Using a binary kernel

All the ATLAS machinery assumes you are using a C source, or something that can be made to look like one (i.e. assembler done as in-line assembler in C). Not all ways of programming can be made to work this way, so ATLAS has the ability to take an object-only kernel. The level 1 kernels do not have this option, but the Level 2 and 3 do.

This ability is an ugly hack on the pre-existing machinery, so don't expect either elegance or ease of use with this option: it is a last-resort kind of thing at best.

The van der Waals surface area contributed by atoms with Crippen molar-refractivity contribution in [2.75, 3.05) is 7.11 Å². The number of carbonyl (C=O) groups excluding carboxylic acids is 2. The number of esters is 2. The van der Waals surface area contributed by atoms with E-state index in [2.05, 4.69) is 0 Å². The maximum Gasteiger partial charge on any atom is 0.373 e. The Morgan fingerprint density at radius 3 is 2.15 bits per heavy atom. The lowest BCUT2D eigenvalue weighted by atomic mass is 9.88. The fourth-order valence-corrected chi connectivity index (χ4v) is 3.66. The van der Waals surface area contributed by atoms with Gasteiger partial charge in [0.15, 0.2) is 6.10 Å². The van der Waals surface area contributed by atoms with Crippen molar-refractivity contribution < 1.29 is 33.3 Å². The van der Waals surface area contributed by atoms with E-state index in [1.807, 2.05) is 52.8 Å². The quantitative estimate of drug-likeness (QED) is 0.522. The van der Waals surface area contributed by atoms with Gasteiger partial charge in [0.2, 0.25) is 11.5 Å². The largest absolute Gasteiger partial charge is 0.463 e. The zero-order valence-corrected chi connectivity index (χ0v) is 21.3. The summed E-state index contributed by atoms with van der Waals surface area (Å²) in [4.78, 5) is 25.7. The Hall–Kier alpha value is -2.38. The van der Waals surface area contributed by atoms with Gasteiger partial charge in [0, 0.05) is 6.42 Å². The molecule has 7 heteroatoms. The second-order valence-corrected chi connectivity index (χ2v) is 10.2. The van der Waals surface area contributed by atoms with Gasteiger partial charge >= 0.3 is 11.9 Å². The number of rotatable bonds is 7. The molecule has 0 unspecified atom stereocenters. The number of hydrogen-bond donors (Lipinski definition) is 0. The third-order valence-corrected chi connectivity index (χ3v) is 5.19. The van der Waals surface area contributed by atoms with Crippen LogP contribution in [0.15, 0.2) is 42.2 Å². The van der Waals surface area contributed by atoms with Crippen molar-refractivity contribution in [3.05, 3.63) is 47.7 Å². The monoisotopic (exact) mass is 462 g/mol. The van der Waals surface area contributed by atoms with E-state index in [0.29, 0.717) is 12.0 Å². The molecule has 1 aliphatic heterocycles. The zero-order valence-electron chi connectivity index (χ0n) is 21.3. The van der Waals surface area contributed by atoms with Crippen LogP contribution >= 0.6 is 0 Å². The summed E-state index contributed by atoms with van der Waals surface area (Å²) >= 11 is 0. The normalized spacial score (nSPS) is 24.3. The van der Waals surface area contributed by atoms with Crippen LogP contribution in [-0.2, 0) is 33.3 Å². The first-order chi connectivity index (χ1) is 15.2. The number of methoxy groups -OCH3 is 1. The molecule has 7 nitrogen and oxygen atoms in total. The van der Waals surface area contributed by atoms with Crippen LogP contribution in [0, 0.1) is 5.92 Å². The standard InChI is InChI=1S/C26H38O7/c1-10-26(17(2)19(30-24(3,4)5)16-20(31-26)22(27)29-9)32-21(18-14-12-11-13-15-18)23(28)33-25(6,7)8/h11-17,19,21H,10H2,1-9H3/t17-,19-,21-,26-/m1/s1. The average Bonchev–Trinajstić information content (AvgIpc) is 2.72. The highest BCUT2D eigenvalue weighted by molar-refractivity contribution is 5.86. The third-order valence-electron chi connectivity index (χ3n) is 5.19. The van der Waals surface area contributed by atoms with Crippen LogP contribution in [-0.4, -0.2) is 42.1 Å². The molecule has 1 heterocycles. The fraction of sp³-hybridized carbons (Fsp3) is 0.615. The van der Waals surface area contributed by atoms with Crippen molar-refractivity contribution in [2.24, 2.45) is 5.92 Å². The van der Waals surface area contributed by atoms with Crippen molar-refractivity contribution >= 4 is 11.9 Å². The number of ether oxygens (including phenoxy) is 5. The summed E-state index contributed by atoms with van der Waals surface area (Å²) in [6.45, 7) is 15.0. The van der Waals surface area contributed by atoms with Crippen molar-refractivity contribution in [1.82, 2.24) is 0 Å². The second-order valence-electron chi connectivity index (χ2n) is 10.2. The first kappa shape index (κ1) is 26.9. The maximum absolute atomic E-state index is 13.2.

ATLAS has a routine that it builds called ./xccobj, which is a ``compiler'' for object files. Essentially, what it does is fake compilation, but instead it simply moves a pre-compiled .o into place during the install/tuning process. You can see the source for this routine in ATLAS/bin/ccobj.c.

This routine reads in some special ``compiler flags'' that you pass it in order to figure out what to do. The most important of these are:

Clint Whaley 2012-07-10